The right of delegation is a useful instrument in carrying out a company’s activity, but we note that its excessive application by the director can have long-term consequences.

First, an unlimited delegation of the director’s responsibilities should not be entirely compatible with the regulatory environment of the director position from a corporate perspective. It could even be perceived as a slight circumvention of the law (despite the right to delegate), given that the director was nominated intuituu personae, and shareholders would expect the director to provide his services in this regard.

Nonetheless, in practice, many directors tend to use this specific tool of delegation towards third parties and therefore deviate to a certain extent from the will of the shareholders, although the director remains liable to the latter.

The reasons behind the exaggerated use of the right to delegate are the generality of art. 71 and the absence of express sanctions in case certain duties fall under the umbrella of delegation. Article 71 establishes a broad framework for the implementation of the power of delegation. The only sanction contained in the article is the joint liability triggered by the damages produced if the director delegates his duties without having the right to act in this sense. In addition, the rest of the provisions of the Companies Law do not add limits of application or possible sanctions in case of extending such rights of delegation. Subject to the generality of the law, we may consider that companies are given the possibility to define their own context of application of Article 71, as they consider suitable for their situation. However, in practice, most companies choose to include in the Articles of Incorporation the right of the director to delegate his responsibilities without any specific limitation or amendment regarding the person that he may substitute or the duties that he may delegate. The consequence is that the director remains with the possibility of delegating all his power to another individual.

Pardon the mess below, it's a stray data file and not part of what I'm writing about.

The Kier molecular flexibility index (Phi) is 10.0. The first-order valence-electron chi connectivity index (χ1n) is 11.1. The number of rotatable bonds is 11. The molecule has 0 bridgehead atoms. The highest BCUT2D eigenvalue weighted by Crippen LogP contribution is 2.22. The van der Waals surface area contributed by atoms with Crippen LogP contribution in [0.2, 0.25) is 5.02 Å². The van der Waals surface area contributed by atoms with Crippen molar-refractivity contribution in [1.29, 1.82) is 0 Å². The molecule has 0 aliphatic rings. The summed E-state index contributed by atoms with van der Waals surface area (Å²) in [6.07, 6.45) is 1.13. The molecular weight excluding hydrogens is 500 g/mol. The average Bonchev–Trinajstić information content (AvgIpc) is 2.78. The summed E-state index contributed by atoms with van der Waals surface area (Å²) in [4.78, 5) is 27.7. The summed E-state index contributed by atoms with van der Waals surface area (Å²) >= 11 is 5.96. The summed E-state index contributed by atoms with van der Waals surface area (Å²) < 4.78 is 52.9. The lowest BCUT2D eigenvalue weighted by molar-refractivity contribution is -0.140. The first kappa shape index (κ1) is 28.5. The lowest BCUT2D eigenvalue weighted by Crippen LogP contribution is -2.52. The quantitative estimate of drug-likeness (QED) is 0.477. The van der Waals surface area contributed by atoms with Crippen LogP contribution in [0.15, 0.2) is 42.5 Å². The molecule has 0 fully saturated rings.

However, the legislation highlights the importance of this role in a company in multiple ways. Starting from the appointment, the director is named by the shareholders through the Articles of Incorporation, considering his qualities and capabilities of managing the company’s activities (intuitu personae). In this sense, the Companies Law establishes requirements for registration with the Trade Register for the purpose of making the appointment of the director  opposable  to third parties.